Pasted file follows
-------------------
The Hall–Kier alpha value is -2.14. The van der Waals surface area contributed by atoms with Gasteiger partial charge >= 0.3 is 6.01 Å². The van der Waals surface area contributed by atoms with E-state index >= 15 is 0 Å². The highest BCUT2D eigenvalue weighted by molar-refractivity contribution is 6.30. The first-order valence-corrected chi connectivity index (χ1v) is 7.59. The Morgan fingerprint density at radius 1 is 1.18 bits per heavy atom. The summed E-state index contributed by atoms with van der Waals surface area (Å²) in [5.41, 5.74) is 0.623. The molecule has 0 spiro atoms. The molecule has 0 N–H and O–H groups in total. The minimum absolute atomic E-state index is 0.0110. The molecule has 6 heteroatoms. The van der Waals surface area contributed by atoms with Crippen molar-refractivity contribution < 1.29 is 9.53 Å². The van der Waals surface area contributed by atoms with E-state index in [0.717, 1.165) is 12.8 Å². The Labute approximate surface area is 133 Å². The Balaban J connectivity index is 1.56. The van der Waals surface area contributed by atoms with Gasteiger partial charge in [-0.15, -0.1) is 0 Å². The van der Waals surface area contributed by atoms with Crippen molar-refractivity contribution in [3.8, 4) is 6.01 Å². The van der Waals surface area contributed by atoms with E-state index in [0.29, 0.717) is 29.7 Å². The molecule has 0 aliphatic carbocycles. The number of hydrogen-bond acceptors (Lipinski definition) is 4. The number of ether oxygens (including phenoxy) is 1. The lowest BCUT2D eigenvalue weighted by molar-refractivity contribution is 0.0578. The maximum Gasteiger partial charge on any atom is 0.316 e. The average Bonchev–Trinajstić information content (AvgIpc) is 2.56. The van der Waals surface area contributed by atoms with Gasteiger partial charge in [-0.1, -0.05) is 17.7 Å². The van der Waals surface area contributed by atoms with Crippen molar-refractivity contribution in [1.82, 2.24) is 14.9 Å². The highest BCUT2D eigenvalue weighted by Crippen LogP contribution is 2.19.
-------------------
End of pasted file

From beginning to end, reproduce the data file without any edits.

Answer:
The Hall–Kier alpha value is -2.14. The van der Waals surface area contributed by atoms with Gasteiger partial charge >= 0.3 is 6.01 Å². The van der Waals surface area contributed by atoms with E-state index >= 15 is 0 Å². The highest BCUT2D eigenvalue weighted by molar-refractivity contribution is 6.30. The first-order valence-corrected chi connectivity index (χ1v) is 7.59. The Morgan fingerprint density at radius 1 is 1.18 bits per heavy atom. The summed E-state index contributed by atoms with van der Waals surface area (Å²) in [5.41, 5.74) is 0.623. The molecule has 0 spiro atoms. The molecule has 0 N–H and O–H groups in total. The minimum absolute atomic E-state index is 0.0110. The molecule has 6 heteroatoms. The van der Waals surface area contributed by atoms with Crippen molar-refractivity contribution < 1.29 is 9.53 Å². The van der Waals surface area contributed by atoms with E-state index in [0.717, 1.165) is 12.8 Å². The Labute approximate surface area is 133 Å². The Balaban J connectivity index is 1.56. The van der Waals surface area contributed by atoms with Gasteiger partial charge in [-0.15, -0.1) is 0 Å². The van der Waals surface area contributed by atoms with Crippen molar-refractivity contribution in [3.8, 4) is 6.01 Å². The van der Waals surface area contributed by atoms with E-state index in [0.29, 0.717) is 29.7 Å². The molecule has 0 aliphatic carbocycles. The number of hydrogen-bond acceptors (Lipinski definition) is 4. The number of ether oxygens (including phenoxy) is 1. The lowest BCUT2D eigenvalue weighted by molar-refractivity contribution is 0.0578. The maximum Gasteiger partial charge on any atom is 0.316 e. The average Bonchev–Trinajstić information content (AvgIpc) is 2.56. The van der Waals surface area contributed by atoms with Gasteiger partial charge in [-0.1, -0.05) is 17.7 Å². The van der Waals surface area contributed by atoms with Crippen molar-refractivity contribution in [1.82, 2.24) is 14.9 Å². The highest BCUT2D eigenvalue weighted by Crippen LogP contribution is 2.19.